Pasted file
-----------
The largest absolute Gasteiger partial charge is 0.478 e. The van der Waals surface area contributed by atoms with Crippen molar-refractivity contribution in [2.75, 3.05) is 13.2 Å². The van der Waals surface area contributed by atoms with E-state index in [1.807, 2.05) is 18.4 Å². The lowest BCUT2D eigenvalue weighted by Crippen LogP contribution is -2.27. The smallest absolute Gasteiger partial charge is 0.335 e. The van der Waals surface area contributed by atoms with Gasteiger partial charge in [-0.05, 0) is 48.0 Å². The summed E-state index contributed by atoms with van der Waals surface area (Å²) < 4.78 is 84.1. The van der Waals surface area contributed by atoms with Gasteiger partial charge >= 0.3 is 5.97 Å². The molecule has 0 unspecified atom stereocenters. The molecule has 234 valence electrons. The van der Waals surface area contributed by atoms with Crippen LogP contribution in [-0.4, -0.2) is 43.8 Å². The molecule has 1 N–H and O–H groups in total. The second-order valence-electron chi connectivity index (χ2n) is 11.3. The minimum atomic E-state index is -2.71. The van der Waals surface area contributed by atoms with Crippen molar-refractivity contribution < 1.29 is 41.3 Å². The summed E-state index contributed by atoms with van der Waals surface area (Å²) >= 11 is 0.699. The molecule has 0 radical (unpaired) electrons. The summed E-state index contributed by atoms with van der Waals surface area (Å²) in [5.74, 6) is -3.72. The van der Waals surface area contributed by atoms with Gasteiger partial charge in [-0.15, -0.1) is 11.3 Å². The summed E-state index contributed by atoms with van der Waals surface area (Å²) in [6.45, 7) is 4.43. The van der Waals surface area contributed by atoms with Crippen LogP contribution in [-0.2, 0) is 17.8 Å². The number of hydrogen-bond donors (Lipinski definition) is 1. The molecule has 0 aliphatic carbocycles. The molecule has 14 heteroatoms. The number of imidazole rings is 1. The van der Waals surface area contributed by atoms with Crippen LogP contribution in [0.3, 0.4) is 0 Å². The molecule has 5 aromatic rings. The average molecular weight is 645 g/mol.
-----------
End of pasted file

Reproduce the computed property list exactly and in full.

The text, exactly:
The largest absolute Gasteiger partial charge is 0.478 e. The van der Waals surface area contributed by atoms with Crippen molar-refractivity contribution in [2.75, 3.05) is 13.2 Å². The van der Waals surface area contributed by atoms with E-state index in [1.807, 2.05) is 18.4 Å². The lowest BCUT2D eigenvalue weighted by Crippen LogP contribution is -2.27. The smallest absolute Gasteiger partial charge is 0.335 e. The van der Waals surface area contributed by atoms with Gasteiger partial charge in [-0.05, 0) is 48.0 Å². The summed E-state index contributed by atoms with van der Waals surface area (Å²) < 4.78 is 84.1. The van der Waals surface area contributed by atoms with Gasteiger partial charge >= 0.3 is 5.97 Å². The molecule has 0 unspecified atom stereocenters. The molecule has 234 valence electrons. The van der Waals surface area contributed by atoms with Crippen LogP contribution in [-0.4, -0.2) is 43.8 Å². The molecule has 1 N–H and O–H groups in total. The second-order valence-electron chi connectivity index (χ2n) is 11.3. The minimum atomic E-state index is -2.71. The van der Waals surface area contributed by atoms with Crippen molar-refractivity contribution < 1.29 is 41.3 Å². The summed E-state index contributed by atoms with van der Waals surface area (Å²) >= 11 is 0.699. The molecule has 0 radical (unpaired) electrons. The summed E-state index contributed by atoms with van der Waals surface area (Å²) in [5.74, 6) is -3.72. The van der Waals surface area contributed by atoms with Gasteiger partial charge in [-0.15, -0.1) is 11.3 Å². The summed E-state index contributed by atoms with van der Waals surface area (Å²) in [6.45, 7) is 4.43. The van der Waals surface area contributed by atoms with Crippen LogP contribution in [-0.2, 0) is 17.8 Å². The number of hydrogen-bond donors (Lipinski definition) is 1. The molecule has 0 aliphatic carbocycles. The molecule has 14 heteroatoms. The number of imidazole rings is 1. The van der Waals surface area contributed by atoms with Crippen LogP contribution in [0.3, 0.4) is 0 Å². The molecule has 5 aromatic rings. The average molecular weight is 645 g/mol.